Detroit Tigers manager, Jim Leyland announced his retirement to the team after being eliminated from the playoffs.
As a result, the Tigers were not able to advance to the World Series. This is their third consecutive year being in the ALCS.
During Monday’s press conference, Leyland approached the podium teary-eyed, and expressed his gratitude towards the Detroit Tigers’ organization.
“I came here to change talent to team, and I think with the help of the entire organization, we’ve done that, we’ve won quite a bit,” Leyland said in a Detroit Free Press video. “And I am very grateful to have been a small part of that.”
Now, he wants to retire as a Tiger.
For eight years, Leyland coached the Detroit Tigers and contributed to 700 wins.
Despite his six-year hiatus, he is retiring with a potential Hall of Fame resume.
Leyland ranks 14 all-time in baseball with 3, 499 games managed, and 15 in wins with 1, 769. In 22 seasons as a major league manager; half of them resulted in first or second place finishes.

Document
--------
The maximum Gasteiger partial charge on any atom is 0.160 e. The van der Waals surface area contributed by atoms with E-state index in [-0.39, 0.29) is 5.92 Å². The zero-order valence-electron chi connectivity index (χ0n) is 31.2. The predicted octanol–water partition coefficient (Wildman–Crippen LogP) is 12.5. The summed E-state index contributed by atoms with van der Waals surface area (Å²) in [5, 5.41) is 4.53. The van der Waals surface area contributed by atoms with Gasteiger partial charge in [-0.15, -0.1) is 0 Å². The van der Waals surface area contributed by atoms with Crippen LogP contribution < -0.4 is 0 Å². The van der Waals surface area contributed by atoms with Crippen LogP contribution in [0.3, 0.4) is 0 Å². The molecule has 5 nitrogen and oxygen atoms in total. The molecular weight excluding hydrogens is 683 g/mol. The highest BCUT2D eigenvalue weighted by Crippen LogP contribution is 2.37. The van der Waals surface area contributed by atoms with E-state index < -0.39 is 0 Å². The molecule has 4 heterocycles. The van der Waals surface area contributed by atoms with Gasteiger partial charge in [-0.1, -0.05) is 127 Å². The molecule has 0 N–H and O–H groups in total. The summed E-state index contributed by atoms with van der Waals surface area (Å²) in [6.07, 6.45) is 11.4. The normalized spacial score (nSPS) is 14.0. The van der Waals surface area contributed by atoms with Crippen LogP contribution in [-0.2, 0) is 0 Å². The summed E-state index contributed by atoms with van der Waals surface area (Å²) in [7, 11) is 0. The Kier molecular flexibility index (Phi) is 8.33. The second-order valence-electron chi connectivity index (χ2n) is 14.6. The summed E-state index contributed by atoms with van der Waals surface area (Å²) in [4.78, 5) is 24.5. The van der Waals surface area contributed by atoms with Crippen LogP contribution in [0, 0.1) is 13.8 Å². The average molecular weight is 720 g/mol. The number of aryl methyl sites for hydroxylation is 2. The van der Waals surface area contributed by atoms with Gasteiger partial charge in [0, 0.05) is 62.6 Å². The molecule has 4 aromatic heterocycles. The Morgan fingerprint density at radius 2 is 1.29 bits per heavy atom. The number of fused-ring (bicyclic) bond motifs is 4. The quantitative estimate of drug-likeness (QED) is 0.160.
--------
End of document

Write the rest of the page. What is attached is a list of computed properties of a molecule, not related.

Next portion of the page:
Despite this success, he never had the chance to experience the exhilaration of winning a World Series title.
Leyland is not only known for his success as a baseball manager, but also for letting the umpires have it when they made a bad call.
He provided fans with entertaining and colorful lectures toward umpires who he felt were in the wrong. Also, Leyland was known to sneak in a quick cigarette between innings.
Jim Leyland is one of the last of a dying breed of baseball managers; his old-school approach to the game will be missed, and difficult to replace.